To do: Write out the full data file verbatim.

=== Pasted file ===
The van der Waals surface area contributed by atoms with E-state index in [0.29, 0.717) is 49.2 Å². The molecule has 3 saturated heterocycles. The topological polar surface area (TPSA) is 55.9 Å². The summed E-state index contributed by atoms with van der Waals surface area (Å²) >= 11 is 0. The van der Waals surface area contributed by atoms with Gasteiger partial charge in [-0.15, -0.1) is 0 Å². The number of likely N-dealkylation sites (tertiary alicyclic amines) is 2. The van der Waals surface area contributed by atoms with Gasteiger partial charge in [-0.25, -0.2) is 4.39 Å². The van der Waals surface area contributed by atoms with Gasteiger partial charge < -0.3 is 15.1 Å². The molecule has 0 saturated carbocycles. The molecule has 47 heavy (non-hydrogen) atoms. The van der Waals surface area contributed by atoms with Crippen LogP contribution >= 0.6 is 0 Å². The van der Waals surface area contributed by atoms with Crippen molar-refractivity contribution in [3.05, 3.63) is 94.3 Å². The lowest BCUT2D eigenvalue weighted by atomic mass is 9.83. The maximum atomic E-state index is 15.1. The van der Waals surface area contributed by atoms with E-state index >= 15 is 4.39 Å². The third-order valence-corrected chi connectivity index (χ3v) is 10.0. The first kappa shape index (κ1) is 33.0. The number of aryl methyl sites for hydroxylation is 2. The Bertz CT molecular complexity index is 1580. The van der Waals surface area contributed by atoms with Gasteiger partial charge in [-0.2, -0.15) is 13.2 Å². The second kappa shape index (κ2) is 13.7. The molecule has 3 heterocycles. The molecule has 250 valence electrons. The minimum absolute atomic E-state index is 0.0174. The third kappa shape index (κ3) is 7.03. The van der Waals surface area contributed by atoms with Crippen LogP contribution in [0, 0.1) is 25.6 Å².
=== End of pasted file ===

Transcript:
The van der Waals surface area contributed by atoms with E-state index in [0.29, 0.717) is 49.2 Å². The molecule has 3 saturated heterocycles. The topological polar surface area (TPSA) is 55.9 Å². The summed E-state index contributed by atoms with van der Waals surface area (Å²) >= 11 is 0. The van der Waals surface area contributed by atoms with Gasteiger partial charge in [-0.15, -0.1) is 0 Å². The number of likely N-dealkylation sites (tertiary alicyclic amines) is 2. The van der Waals surface area contributed by atoms with Gasteiger partial charge in [-0.25, -0.2) is 4.39 Å². The van der Waals surface area contributed by atoms with Gasteiger partial charge < -0.3 is 15.1 Å². The molecule has 0 saturated carbocycles. The molecule has 47 heavy (non-hydrogen) atoms. The van der Waals surface area contributed by atoms with Crippen LogP contribution >= 0.6 is 0 Å². The van der Waals surface area contributed by atoms with Crippen molar-refractivity contribution in [3.05, 3.63) is 94.3 Å². The lowest BCUT2D eigenvalue weighted by atomic mass is 9.83. The maximum atomic E-state index is 15.1. The van der Waals surface area contributed by atoms with E-state index >= 15 is 4.39 Å². The third-order valence-corrected chi connectivity index (χ3v) is 10.0. The first kappa shape index (κ1) is 33.0. The number of aryl methyl sites for hydroxylation is 2. The Bertz CT molecular complexity index is 1580. The van der Waals surface area contributed by atoms with Gasteiger partial charge in [-0.2, -0.15) is 13.2 Å². The second kappa shape index (κ2) is 13.7. The molecule has 3 heterocycles. The molecule has 250 valence electrons. The minimum absolute atomic E-state index is 0.0174. The third kappa shape index (κ3) is 7.03. The van der Waals surface area contributed by atoms with Crippen LogP contribution in [0, 0.1) is 25.6 Å².